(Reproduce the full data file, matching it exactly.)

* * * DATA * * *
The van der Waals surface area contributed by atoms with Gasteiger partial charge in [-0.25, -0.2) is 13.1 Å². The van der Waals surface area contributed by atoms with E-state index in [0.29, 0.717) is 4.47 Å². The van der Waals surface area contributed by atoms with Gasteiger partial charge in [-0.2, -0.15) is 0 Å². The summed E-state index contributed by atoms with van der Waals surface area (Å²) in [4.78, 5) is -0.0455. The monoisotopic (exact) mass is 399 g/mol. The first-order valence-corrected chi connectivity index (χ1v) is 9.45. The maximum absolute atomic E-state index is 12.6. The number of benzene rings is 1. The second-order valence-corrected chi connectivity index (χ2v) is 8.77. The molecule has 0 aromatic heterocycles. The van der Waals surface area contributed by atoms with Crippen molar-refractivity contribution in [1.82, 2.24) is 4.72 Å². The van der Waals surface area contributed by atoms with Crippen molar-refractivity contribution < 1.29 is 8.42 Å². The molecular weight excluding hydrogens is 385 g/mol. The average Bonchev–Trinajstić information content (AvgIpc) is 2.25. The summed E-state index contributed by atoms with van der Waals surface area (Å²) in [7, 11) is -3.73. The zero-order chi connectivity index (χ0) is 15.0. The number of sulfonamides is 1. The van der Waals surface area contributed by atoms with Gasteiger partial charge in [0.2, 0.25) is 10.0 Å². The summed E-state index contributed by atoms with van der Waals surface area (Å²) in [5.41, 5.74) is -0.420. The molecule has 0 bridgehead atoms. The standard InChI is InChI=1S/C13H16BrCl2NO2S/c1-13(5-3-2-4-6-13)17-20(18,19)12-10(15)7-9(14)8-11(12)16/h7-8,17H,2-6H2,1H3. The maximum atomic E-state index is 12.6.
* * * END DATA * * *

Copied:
The van der Waals surface area contributed by atoms with Gasteiger partial charge in [-0.25, -0.2) is 13.1 Å². The van der Waals surface area contributed by atoms with E-state index in [0.29, 0.717) is 4.47 Å². The van der Waals surface area contributed by atoms with Gasteiger partial charge in [-0.2, -0.15) is 0 Å². The summed E-state index contributed by atoms with van der Waals surface area (Å²) in [4.78, 5) is -0.0455. The monoisotopic (exact) mass is 399 g/mol. The first-order valence-corrected chi connectivity index (χ1v) is 9.45. The maximum absolute atomic E-state index is 12.6. The number of benzene rings is 1. The second-order valence-corrected chi connectivity index (χ2v) is 8.77. The molecule has 0 aromatic heterocycles. The van der Waals surface area contributed by atoms with Crippen molar-refractivity contribution in [1.82, 2.24) is 4.72 Å². The van der Waals surface area contributed by atoms with Crippen molar-refractivity contribution < 1.29 is 8.42 Å². The molecular weight excluding hydrogens is 385 g/mol. The average Bonchev–Trinajstić information content (AvgIpc) is 2.25. The summed E-state index contributed by atoms with van der Waals surface area (Å²) in [7, 11) is -3.73. The zero-order chi connectivity index (χ0) is 15.0. The number of sulfonamides is 1. The van der Waals surface area contributed by atoms with Gasteiger partial charge in [0.2, 0.25) is 10.0 Å². The summed E-state index contributed by atoms with van der Waals surface area (Å²) in [5.41, 5.74) is -0.420. The molecule has 0 bridgehead atoms. The standard InChI is InChI=1S/C13H16BrCl2NO2S/c1-13(5-3-2-4-6-13)17-20(18,19)12-10(15)7-9(14)8-11(12)16/h7-8,17H,2-6H2,1H3. The maximum atomic E-state index is 12.6.